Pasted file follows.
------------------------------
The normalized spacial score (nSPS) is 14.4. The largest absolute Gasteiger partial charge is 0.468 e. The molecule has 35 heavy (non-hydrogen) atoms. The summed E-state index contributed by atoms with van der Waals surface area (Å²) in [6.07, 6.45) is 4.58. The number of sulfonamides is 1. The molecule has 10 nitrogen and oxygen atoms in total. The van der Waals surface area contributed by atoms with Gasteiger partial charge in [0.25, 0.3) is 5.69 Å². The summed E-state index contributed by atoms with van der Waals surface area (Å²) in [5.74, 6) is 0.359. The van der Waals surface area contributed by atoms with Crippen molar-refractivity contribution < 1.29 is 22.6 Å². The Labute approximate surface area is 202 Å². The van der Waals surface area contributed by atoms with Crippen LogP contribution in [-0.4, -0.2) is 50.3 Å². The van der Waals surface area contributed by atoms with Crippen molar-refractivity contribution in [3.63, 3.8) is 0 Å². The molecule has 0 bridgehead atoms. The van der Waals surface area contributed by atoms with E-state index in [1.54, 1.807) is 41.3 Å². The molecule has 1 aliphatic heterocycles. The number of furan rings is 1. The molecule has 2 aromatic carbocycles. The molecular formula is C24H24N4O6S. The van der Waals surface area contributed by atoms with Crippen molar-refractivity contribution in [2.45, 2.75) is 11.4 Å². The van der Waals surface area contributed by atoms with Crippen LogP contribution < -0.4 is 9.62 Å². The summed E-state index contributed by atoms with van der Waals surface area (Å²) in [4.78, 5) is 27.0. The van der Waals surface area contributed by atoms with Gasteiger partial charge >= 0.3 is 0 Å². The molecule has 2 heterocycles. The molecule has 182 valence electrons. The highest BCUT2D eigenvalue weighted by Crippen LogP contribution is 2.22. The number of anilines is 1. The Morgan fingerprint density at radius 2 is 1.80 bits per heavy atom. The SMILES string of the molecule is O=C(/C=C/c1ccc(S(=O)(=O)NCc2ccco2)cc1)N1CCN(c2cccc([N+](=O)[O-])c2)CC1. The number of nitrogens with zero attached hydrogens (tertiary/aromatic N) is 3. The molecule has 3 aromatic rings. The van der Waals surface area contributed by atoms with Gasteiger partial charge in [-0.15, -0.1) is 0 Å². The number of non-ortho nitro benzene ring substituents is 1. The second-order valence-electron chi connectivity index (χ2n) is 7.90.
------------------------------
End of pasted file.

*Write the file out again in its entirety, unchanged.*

The normalized spacial score (nSPS) is 14.4. The largest absolute Gasteiger partial charge is 0.468 e. The molecule has 35 heavy (non-hydrogen) atoms. The summed E-state index contributed by atoms with van der Waals surface area (Å²) in [6.07, 6.45) is 4.58. The number of sulfonamides is 1. The molecule has 10 nitrogen and oxygen atoms in total. The van der Waals surface area contributed by atoms with Gasteiger partial charge in [0.25, 0.3) is 5.69 Å². The summed E-state index contributed by atoms with van der Waals surface area (Å²) in [5.74, 6) is 0.359. The van der Waals surface area contributed by atoms with Crippen molar-refractivity contribution < 1.29 is 22.6 Å². The Labute approximate surface area is 202 Å². The van der Waals surface area contributed by atoms with Crippen LogP contribution in [-0.4, -0.2) is 50.3 Å². The van der Waals surface area contributed by atoms with Crippen molar-refractivity contribution in [3.63, 3.8) is 0 Å². The molecule has 0 bridgehead atoms. The van der Waals surface area contributed by atoms with E-state index in [1.54, 1.807) is 41.3 Å². The molecule has 1 aliphatic heterocycles. The number of furan rings is 1. The molecule has 2 aromatic carbocycles. The molecular formula is C24H24N4O6S. The van der Waals surface area contributed by atoms with Crippen molar-refractivity contribution in [2.45, 2.75) is 11.4 Å². The van der Waals surface area contributed by atoms with Crippen LogP contribution < -0.4 is 9.62 Å². The summed E-state index contributed by atoms with van der Waals surface area (Å²) in [4.78, 5) is 27.0. The van der Waals surface area contributed by atoms with Gasteiger partial charge >= 0.3 is 0 Å². The molecule has 2 heterocycles. The molecule has 182 valence electrons. The highest BCUT2D eigenvalue weighted by Crippen LogP contribution is 2.22. The number of anilines is 1. The Morgan fingerprint density at radius 2 is 1.80 bits per heavy atom. The SMILES string of the molecule is O=C(/C=C/c1ccc(S(=O)(=O)NCc2ccco2)cc1)N1CCN(c2cccc([N+](=O)[O-])c2)CC1. The number of nitrogens with zero attached hydrogens (tertiary/aromatic N) is 3. The molecule has 3 aromatic rings. The van der Waals surface area contributed by atoms with Gasteiger partial charge in [-0.15, -0.1) is 0 Å². The number of non-ortho nitro benzene ring substituents is 1. The second-order valence-electron chi connectivity index (χ2n) is 7.90.